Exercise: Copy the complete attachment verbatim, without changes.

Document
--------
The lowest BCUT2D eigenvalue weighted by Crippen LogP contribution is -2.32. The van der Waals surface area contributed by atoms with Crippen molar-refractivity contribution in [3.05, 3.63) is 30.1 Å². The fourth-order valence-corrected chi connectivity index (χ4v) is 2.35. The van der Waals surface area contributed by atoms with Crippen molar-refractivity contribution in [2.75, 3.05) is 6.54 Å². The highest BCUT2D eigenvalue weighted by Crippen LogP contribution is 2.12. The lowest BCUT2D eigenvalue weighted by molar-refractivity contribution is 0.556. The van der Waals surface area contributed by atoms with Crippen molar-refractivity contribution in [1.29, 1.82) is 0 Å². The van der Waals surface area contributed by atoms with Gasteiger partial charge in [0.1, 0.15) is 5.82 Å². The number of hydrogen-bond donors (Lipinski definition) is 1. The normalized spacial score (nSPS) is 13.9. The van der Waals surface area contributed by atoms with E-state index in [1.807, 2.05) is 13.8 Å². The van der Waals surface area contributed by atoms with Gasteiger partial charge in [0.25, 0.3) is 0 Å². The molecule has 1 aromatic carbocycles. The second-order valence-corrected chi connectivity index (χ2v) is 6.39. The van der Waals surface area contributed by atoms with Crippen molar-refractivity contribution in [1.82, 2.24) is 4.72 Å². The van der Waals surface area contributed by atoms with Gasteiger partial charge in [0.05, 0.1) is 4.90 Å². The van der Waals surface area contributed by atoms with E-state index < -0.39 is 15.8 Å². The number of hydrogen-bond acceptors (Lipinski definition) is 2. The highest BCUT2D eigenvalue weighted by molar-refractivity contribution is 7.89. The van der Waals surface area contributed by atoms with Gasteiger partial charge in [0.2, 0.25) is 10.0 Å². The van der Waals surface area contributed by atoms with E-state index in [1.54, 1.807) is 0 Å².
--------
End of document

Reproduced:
The lowest BCUT2D eigenvalue weighted by Crippen LogP contribution is -2.32. The van der Waals surface area contributed by atoms with Crippen molar-refractivity contribution in [3.05, 3.63) is 30.1 Å². The fourth-order valence-corrected chi connectivity index (χ4v) is 2.35. The van der Waals surface area contributed by atoms with Crippen molar-refractivity contribution in [2.75, 3.05) is 6.54 Å². The highest BCUT2D eigenvalue weighted by Crippen LogP contribution is 2.12. The lowest BCUT2D eigenvalue weighted by molar-refractivity contribution is 0.556. The van der Waals surface area contributed by atoms with Crippen molar-refractivity contribution in [1.29, 1.82) is 0 Å². The van der Waals surface area contributed by atoms with Gasteiger partial charge in [0.1, 0.15) is 5.82 Å². The number of hydrogen-bond donors (Lipinski definition) is 1. The normalized spacial score (nSPS) is 13.9. The van der Waals surface area contributed by atoms with E-state index in [1.807, 2.05) is 13.8 Å². The van der Waals surface area contributed by atoms with Gasteiger partial charge in [0.25, 0.3) is 0 Å². The molecule has 1 aromatic carbocycles. The second-order valence-corrected chi connectivity index (χ2v) is 6.39. The van der Waals surface area contributed by atoms with Crippen molar-refractivity contribution in [1.82, 2.24) is 4.72 Å². The van der Waals surface area contributed by atoms with Gasteiger partial charge in [0.05, 0.1) is 4.90 Å². The van der Waals surface area contributed by atoms with E-state index < -0.39 is 15.8 Å². The number of hydrogen-bond acceptors (Lipinski definition) is 2. The highest BCUT2D eigenvalue weighted by molar-refractivity contribution is 7.89. The van der Waals surface area contributed by atoms with Gasteiger partial charge in [0.2, 0.25) is 10.0 Å². The van der Waals surface area contributed by atoms with E-state index in [1.54, 1.807) is 0 Å².